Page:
Dad did a lot of sleeping after that, but on New Years Eve he got out of bed. Mum and I dressed up for the party in the village hall. She looked beautiful. She wore a silky dress the colour of poppies, and shiny, black high heels. She piled her hair on top of her head, and wispy bits dangled around her face. She put on some red lipstick, and I wore my best red velvet dress. Dad looked at himself in the mirror and trimmed his beard with the bacon scissors.
The band was playing and Mum and I danced. Dad leant against the wall and watched us for a while, then disappeared. ‘I’m thirsty, Mum,’ I shouted above the music. Dad was laughing at the bar with his friends.
‘You’re well away there,’ one of them said. ‘Not a bad pair of legs either, and very accommodating so I hear.’ They watched Marianne and sneered. She had her red lipstick on too, and was wearing tight black jeans and a glittery top. She looked very nice. Dad walked over to her, then I didn’t see them after that.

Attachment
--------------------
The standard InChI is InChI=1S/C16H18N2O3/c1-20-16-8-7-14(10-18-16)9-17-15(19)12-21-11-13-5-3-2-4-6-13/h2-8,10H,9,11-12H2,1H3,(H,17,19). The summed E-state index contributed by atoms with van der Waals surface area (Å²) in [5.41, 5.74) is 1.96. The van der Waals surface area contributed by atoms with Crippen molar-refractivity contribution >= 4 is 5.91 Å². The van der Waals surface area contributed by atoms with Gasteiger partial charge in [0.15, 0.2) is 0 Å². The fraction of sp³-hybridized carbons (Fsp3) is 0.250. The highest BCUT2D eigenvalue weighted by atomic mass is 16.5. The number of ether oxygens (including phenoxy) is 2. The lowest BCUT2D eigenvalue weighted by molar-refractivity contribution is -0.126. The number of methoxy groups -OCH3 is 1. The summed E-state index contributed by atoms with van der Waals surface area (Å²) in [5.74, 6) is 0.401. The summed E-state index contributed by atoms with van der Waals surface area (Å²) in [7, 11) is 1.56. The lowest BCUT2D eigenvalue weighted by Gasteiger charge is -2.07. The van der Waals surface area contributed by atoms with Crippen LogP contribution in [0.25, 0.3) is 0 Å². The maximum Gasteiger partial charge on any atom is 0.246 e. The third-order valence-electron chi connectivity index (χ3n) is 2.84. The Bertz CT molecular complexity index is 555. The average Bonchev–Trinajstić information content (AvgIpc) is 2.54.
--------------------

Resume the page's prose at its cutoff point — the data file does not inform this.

‘What would you like to drink?’ Mum asked.
‘Orange juice, please,’ I replied. She ordered a double something for herself. We pushed our way to the front to see the band. Mum danced by herself. She was better than everyone else – wilder and faster – and she flung her arms above her head. Her hair fell down around her shoulders and she kicked off her shoes.
It was nearly midnight and we waited for Big Ben on the radio so we could link arms and kiss. I still couldn’t see Dad anywhere, but I knew he was supposed to kiss us. Mum was swaying from side to side and her lipstick was smudged. ‘Someone should get her home,’ said the barman. The clock struck twelve and people hugged. Mum sat on a chair wiping her face with a handkerchief. Dad appeared and tried to drag her outside but she wouldn’t budge. She screamed at him, then he slapped her face and she went quiet. I followed them out to our car. It still smelled of sheep. Mum said nothing. Neither did Dad until they got to the first gate on our drive.
‘I’m waiting,’ he said.
‘Wait all night then,’ said Mum. Dad leant across and pushed open her door. She slammed it shut.
‘You’ve made a complete fool of me,’ he shouted.
‘And you have made a fool of both of us,’ she replied, ‘for years’. Suddenly Mum wasn’t drunk. ‘I will not open the gates anymore.’ I wanted to tell them they needn’t fight about the gates because the sheep were dead. Mum turned in her seat and looked at me as if she wanted to ask me something. I made myself very still and looked back at her in the dark, then at Dad. I made up my mind and put my hand on Dad’s shoulder. Mum opened the door, kicked off her shoes, and ran down the road towards the village.